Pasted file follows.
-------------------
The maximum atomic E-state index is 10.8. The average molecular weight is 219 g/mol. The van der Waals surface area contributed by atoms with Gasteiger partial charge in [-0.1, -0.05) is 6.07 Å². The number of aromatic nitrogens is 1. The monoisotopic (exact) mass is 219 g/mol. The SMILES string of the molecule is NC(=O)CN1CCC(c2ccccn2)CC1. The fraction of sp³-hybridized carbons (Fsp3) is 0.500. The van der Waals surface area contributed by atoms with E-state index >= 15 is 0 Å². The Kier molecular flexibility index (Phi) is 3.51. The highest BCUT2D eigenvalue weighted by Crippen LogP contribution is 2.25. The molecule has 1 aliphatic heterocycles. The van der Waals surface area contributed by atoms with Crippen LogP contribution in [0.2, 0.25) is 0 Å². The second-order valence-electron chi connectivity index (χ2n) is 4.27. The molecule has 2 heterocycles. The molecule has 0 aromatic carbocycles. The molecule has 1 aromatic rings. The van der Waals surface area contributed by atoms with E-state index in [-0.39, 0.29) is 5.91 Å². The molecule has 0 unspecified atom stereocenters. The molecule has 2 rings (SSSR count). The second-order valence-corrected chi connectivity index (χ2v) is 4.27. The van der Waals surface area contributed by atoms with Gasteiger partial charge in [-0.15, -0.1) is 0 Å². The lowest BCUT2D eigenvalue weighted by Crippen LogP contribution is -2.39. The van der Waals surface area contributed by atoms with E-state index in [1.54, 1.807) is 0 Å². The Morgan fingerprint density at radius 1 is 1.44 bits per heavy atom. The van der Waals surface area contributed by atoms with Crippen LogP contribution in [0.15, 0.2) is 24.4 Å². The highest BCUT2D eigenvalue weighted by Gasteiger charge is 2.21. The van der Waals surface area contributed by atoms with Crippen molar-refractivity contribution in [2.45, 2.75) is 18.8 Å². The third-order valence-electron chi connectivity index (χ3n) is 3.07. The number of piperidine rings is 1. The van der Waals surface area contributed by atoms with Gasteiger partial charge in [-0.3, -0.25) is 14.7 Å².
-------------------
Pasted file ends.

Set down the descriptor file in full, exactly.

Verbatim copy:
The maximum atomic E-state index is 10.8. The average molecular weight is 219 g/mol. The van der Waals surface area contributed by atoms with Gasteiger partial charge in [-0.1, -0.05) is 6.07 Å². The number of aromatic nitrogens is 1. The monoisotopic (exact) mass is 219 g/mol. The SMILES string of the molecule is NC(=O)CN1CCC(c2ccccn2)CC1. The fraction of sp³-hybridized carbons (Fsp3) is 0.500. The van der Waals surface area contributed by atoms with E-state index >= 15 is 0 Å². The Kier molecular flexibility index (Phi) is 3.51. The highest BCUT2D eigenvalue weighted by Crippen LogP contribution is 2.25. The molecule has 1 aliphatic heterocycles. The van der Waals surface area contributed by atoms with Crippen LogP contribution in [0.2, 0.25) is 0 Å². The second-order valence-electron chi connectivity index (χ2n) is 4.27. The molecule has 2 heterocycles. The molecule has 0 aromatic carbocycles. The molecule has 1 aromatic rings. The van der Waals surface area contributed by atoms with E-state index in [-0.39, 0.29) is 5.91 Å². The molecule has 0 unspecified atom stereocenters. The molecule has 2 rings (SSSR count). The second-order valence-corrected chi connectivity index (χ2v) is 4.27. The van der Waals surface area contributed by atoms with Gasteiger partial charge in [-0.15, -0.1) is 0 Å². The lowest BCUT2D eigenvalue weighted by Crippen LogP contribution is -2.39. The van der Waals surface area contributed by atoms with E-state index in [1.54, 1.807) is 0 Å². The Morgan fingerprint density at radius 1 is 1.44 bits per heavy atom. The van der Waals surface area contributed by atoms with Crippen LogP contribution in [0.15, 0.2) is 24.4 Å². The highest BCUT2D eigenvalue weighted by Gasteiger charge is 2.21. The van der Waals surface area contributed by atoms with Crippen molar-refractivity contribution in [2.45, 2.75) is 18.8 Å². The third-order valence-electron chi connectivity index (χ3n) is 3.07. The number of piperidine rings is 1. The van der Waals surface area contributed by atoms with Gasteiger partial charge in [-0.3, -0.25) is 14.7 Å².